The 755-page bill would empower Medicare to negotiate the price of prescription drugs, establish $370 billion in clean-energy tax credits to incentivize the development of renewable power sources, and extend financial assistance so a larger set of Americans can purchase health coverage under the Affordable Care Act for three more years.

It amounts to the largest federal investment to combat the climate crisis in US history, putting the nation on course to curb emissions by 40% below 2005 levels by the end of the decade. "This is a day that will always live as the moment where the United States took over the leadership of the fight to lower the thermostat, not just in our own country but around the world," Sen. Ed Markey of Massachusetts said.

The legislation is paid for with a 15% domestic minimum tax on large, profitable corporations paired with a 1% excise tax on stock buybacks. It sets aside $80 billion for stepped-up IRS enforcement and is projected to shrink the federal deficit by $300 billion.

Republicans lined up against it as a liberal boondoggle. In a statement, Sen. Lindsay Graham of South Carolina called it "another massive tax and spend bill that will be a disaster for a weak economy and make the lives of suffering Americans worse."

The end of a turbulent stretch

Schumer, Biden and Pelosi
President Joe Biden, center, along with Senate Majority Leader Chuck Schumer, left, and House Speaker Nancy Pelosi at the Capitol on January 6, 2022 in Washington, DC.Photo by Stefani Reynolds-Pool/Getty Images

It caps a turbulent stretch for Democrats, who labored and often struggled to secure pieces of Biden's domestic agenda that were first unveiled in spring 2021. Biden started out his presidency laying out a two-part plan to strengthen the nation's physical infrastructure and social safety net for families, pledging to attack inequality head-on.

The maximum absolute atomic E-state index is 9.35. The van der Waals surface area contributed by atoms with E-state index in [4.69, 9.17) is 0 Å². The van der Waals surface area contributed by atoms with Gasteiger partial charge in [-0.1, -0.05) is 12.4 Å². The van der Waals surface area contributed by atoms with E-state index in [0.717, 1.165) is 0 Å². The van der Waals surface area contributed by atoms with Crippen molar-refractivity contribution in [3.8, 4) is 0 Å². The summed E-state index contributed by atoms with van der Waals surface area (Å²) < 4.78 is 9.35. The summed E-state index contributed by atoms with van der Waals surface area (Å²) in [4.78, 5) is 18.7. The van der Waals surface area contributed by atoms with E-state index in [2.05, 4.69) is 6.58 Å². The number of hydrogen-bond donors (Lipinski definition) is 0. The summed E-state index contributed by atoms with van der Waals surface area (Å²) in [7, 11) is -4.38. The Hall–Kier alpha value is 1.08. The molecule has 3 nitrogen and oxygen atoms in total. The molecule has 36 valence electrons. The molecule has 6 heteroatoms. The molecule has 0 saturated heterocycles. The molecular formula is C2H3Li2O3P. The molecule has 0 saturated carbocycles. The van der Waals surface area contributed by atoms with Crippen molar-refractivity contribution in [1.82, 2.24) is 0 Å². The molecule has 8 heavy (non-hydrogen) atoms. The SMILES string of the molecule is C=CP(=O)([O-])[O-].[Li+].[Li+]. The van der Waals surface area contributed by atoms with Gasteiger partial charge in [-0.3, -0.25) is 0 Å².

Senate Democrats later pursued a $3.5 trillion spending blueprint to overhaul the economy, but quickly crashed into resistance from the fiscally austere, moderate wing of the party. The party employed budget reconciliation to approve the bill, a maneuver allowing them to sidestep GOP resistance with only a simple-majority using Harris's tie-breaking vote. But that meant Democrats always had few votes to spare in the House and none in the Senate.

Manchin and Sinema quickly rejected that amount in federal spending as sky-high, setting off a prolonged back-and-forth that tested the narrow Democratic control of the Senate and the House through the fall. Democrats struggled to understand the pair's specific demands for the bill.

Manchin later killed the $2 trillion House-approved Build Back Better Act in December, arguing he didn't want to worsen inflation. Democratic efforts to revive a smaller bill subsided in the spring until Schumer started meeting with Manchin on scaling back the measure in April.

But it required Democrats to make painful concessions on many of their major social priorities. The package does not extend the Biden child tax credit that once provided monthly checks to families. It also ejected affordable childcare, a national paid and medical leave program, and affordable housing among other initiatives.

In a press conference on Sunday, Schumer pledged that Democrats would return to many of those issues "with a vengeance" in the fall.

This was the most recent legislative victory for Senate Democrats. The party has also secured bipartisan efforts on gun reform, improving veterans' healthcare, and strengthening the domestic semiconductor industry.